Liberal Arts

Training in the liberal arts is indispensable!

“Training in the liberal arts is indispensable to making free men out of children. It prepares them for the uses of freedom — the proper employment of free time and the exercise of political power. It prepares them for leisure and for citizenship.”

Mortimer J. Adler

We say liberal arts for ease of communication, but what we really mean is Liber Education. Liber education is the method by which we fulfil the mission of the college; all studies and experiences can be categorized within the five elements of liber education:

  1. Liberal Arts
  2. Humanities
  3. Manual Arts
  4. Abundance Mentality/Producers
  5. Practical Spirituality

We offer one undergraduate degree: BA in Liber Education.

Our graduates enter the post-college world with a skill set that gives them the option of not seeking a job, but rather empowers them to create a self-supporting business and living situation that is completely independent. They graduate with a set of skills wherein they can think for themselves, communicate with power and effectiveness, grow their own food, build their own home, generate their own electricity, and form a business of value to themselves and to the world. Their education makes them an asset and leader in any community.

BA in Liber Education: the “10,000 Hour” degree

Time Spent on Degree Program Week/Month/Events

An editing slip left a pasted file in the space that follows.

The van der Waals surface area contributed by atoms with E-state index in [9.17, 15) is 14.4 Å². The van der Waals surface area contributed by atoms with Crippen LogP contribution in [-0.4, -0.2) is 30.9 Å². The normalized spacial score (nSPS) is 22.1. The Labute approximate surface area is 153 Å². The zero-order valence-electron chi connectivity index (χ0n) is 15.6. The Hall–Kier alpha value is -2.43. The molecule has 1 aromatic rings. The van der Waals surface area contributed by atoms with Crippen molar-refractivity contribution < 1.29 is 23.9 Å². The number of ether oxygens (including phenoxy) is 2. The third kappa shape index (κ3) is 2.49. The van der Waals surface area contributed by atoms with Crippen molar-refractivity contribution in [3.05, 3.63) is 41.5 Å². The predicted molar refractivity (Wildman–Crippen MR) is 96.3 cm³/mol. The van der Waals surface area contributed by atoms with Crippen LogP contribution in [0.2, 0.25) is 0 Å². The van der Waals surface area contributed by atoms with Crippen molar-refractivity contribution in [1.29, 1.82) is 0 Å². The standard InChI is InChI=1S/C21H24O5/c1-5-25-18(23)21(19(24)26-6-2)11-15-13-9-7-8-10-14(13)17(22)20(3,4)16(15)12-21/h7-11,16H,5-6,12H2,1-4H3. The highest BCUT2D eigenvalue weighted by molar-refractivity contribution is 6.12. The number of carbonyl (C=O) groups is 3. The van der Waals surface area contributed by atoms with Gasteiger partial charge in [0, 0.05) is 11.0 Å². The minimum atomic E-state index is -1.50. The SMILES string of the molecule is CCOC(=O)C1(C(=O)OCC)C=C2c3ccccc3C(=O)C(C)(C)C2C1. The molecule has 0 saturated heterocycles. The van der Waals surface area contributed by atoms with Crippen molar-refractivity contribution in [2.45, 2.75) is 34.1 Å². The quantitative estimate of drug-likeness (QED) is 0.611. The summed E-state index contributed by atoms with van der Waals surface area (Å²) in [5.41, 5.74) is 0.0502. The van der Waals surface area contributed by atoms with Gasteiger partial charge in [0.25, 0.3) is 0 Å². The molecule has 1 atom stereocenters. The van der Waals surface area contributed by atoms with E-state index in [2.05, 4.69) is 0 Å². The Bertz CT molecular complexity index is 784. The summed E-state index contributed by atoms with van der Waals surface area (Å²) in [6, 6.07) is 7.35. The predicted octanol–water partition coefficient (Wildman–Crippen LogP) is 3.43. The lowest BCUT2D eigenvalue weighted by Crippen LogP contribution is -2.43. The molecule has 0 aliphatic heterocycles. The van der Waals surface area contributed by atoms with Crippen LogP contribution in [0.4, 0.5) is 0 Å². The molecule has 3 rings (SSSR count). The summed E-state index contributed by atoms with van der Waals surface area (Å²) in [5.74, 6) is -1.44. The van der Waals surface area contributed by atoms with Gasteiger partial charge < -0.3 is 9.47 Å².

On campus study and classroom 4,000 hours 36 hours/week
Manual Arts 3,000 hours 25 hours/week
Service 300 hours 12 hours/month
Trek/Field Trips 1,000 hours 36 hours/event
Academic Break Study (home) 1,700 hours 21 hours/week
Total Hours 10,000 hours

The liberal arts are for learning and promoting freedom, and the humanities teach us the value of history and how to interface meaningfully with other human beings. The manual arts are the development of physical skills that lead to independence; becoming a producer provides for economic and legal independence, and spirituality reminds us to be humble and that we are dependent on a Supernatural Power.

The importance of the liberal arts to Western culture is evidenced in the fact that we still talk about them today although most people know little of their history or origin. From their Greek and Roman origins, the liberal arts and the humanities were one in the same, or rather the humanities were a subset of the liberal arts. We tend to divide and categorize all educational fields today, but that is not how it was done in antiquity.

From ancient Greece to the European Industrial Revolution, the emphasis of liberal arts education was the perpetuation of a political and financial culture of freedom primarily for the nobles and the landed gentry.

This was a taught awareness of the importance of independence, for historically, independence was what protected a man from becoming a slave. The specific purpose of the liberal arts was and is to create freemen.

A freeman is a free man or woman who possesses a high level of literacy including reading, writing, and speaking. A freeman is one who owns property and protects it. A freeman is a man or woman who possesses a skill set that allows them to be independent. A freeman is a man or woman who thinks for themselves, is financially independent, can defend themselves in the courts, can hold their own in the legislature, and who is prepared and ready to militarily defend their city or state.